LGBT Palestinians unsafe in Palestinian territories

Israel declares that 90 Palestinians from the LGBT community will receive work permits to work in Israel as Palestinian groups seek to stop a gay musician from performing in Ramallah. Palestinian LGBT organizations like Al-Qaws have been outlawed for violating “traditional Palestinian values,” and people continue to be harassed and attacked because of their sexual orientation. In recent years, Palestinian authors have been singled out for writing about LGBT problems.

While another alternative to ensure the safety of these individuals is being explored in the West Bank or in another nation, the Israeli authorities defined the acceptance of LGBT Palestinians as an emergency solution. Eventually, a large number of the Palestinians from this community depart Israel for Canada or Australia, where they are granted refugee status; however, this procedure frequently takes years. It was decided to provide them a work permit because this group is frequently exploited and occasionally found working in the sex trade. These LGBT refugees received temporary residence permits as a result, but they were not permitted to work and were denied access to Israeli healthcare. For those who want asylum in Israel because of their orientation, the Israeli The Aguda even established a separate counter.

It was excruciatingly terrible to keep Bashar Murad from performing in Ramallah. Painful for the LGBT population in Palestine who saw themselves excluded once more as well as for himself because he was boycotted for religious grounds. Yaman Yarrar’s statement that Bashar Murad was planning a party here that day constituted the most threat. Gay person Bashar Murad. It is forbidden for this person to perform at a concert. He does not speak for any of our free people or for us. We’re here to provide you courteous advice. Do not try to outlast our polite conversation with you. Anyone who attempts to undermine our faith will cross a line.

“There is barely any queer representation, especially in the Middle East. Even so, I don’t always want to be labelled as a queer artist or gay Palestinian, because at the end of the day, I’m human.”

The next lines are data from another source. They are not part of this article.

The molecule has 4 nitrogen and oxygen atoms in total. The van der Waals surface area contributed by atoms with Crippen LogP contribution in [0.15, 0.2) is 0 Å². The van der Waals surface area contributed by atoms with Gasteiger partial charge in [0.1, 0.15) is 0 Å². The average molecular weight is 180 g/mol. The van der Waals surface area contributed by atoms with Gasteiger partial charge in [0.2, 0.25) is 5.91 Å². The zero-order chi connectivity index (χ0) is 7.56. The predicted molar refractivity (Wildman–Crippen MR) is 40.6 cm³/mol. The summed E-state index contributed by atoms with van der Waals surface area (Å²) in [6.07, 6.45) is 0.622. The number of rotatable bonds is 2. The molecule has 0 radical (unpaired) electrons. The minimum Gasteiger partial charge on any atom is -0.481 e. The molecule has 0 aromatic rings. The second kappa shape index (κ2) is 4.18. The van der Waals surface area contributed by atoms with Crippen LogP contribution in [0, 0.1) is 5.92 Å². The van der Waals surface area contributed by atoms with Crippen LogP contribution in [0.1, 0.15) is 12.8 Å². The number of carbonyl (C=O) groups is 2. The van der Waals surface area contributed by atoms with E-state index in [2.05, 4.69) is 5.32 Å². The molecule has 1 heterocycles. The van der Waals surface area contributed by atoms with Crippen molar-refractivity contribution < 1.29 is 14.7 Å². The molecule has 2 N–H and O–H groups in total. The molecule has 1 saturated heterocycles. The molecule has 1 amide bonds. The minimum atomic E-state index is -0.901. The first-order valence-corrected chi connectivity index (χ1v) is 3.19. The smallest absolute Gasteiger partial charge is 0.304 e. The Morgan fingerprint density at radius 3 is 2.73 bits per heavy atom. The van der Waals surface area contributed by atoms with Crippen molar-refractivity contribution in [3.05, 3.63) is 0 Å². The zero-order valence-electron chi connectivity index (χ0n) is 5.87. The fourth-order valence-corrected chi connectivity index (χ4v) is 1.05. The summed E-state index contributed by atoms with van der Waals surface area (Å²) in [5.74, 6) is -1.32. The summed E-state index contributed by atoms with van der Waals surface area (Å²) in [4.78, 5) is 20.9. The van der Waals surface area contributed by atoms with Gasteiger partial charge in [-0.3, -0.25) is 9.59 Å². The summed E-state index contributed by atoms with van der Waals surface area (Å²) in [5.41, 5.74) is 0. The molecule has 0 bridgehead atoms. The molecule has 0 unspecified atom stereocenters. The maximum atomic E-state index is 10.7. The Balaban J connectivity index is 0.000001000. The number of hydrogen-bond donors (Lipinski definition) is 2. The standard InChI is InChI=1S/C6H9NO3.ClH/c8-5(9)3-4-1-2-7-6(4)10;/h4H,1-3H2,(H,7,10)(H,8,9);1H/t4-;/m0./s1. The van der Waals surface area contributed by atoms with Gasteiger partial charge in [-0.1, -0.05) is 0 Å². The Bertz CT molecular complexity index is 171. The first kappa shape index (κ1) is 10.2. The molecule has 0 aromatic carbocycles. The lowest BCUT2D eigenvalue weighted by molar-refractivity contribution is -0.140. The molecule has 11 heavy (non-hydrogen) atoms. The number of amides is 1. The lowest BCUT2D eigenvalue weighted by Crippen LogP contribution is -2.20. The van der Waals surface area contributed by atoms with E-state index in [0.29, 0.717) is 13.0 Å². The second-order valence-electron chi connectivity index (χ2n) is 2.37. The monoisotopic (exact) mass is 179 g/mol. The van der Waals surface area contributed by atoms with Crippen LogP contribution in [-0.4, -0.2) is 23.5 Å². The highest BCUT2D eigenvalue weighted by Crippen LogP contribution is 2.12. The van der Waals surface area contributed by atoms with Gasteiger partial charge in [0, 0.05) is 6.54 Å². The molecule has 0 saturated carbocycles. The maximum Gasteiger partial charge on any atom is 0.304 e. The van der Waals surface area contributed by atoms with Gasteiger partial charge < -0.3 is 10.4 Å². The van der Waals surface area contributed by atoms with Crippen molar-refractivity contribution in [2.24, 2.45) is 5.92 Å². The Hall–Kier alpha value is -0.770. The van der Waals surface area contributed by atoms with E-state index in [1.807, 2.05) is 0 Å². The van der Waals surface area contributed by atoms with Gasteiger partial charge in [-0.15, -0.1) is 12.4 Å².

Bashar Murad

LGBTQ+ life in Palestine

Research by the American research center Pew showed that attitudes towards the LGBT community in the Gaza Strip and the West Bank are still lagging behind. While in much of the world over the past decade this attitude has become more tolerant. Their survey found that 93% of Palestinians are “against” homosexuality. This is one of the highest percentages in the world. Homosexuals are also not protected under the laws in the two Palestinian territories. In areas under PA rule, a 10-year prison sentence hangs over your head, while gays in Gaza face the death penalty. LGBT Palestinians have no legal protection against discrimination, are not allowed to adopt children and same-sex marriage is only recognized.

It is not only for individual Palestinians that it is extremely complicated to be who one is. Coming together within this community is also very challenging. For example, in 2019, the Palestinian Authority (PA) banned members of the LGBT community from organizing activities in the West Bank. This ban was a direct result of plans by the group Al-Qaws, which represents sexual and gender diversity in Palestinian society, to organize a rally for their members in the Palestinian city of Nablus. PA police spokesman Luay Zreikat said the activities are “harmful to the values ​​and ideals of Palestinian society.” This ban was later withdrawn by the PA, but the signal it sends is crystal clear.

For some people from the LGBT community in the West Bank, the marginalization and oppression is getting so bad that they feel so unsafe that Israel is seen as a safe haven. Israel is currently the only country in the region where you can safely and openly express your orientation or gender identity.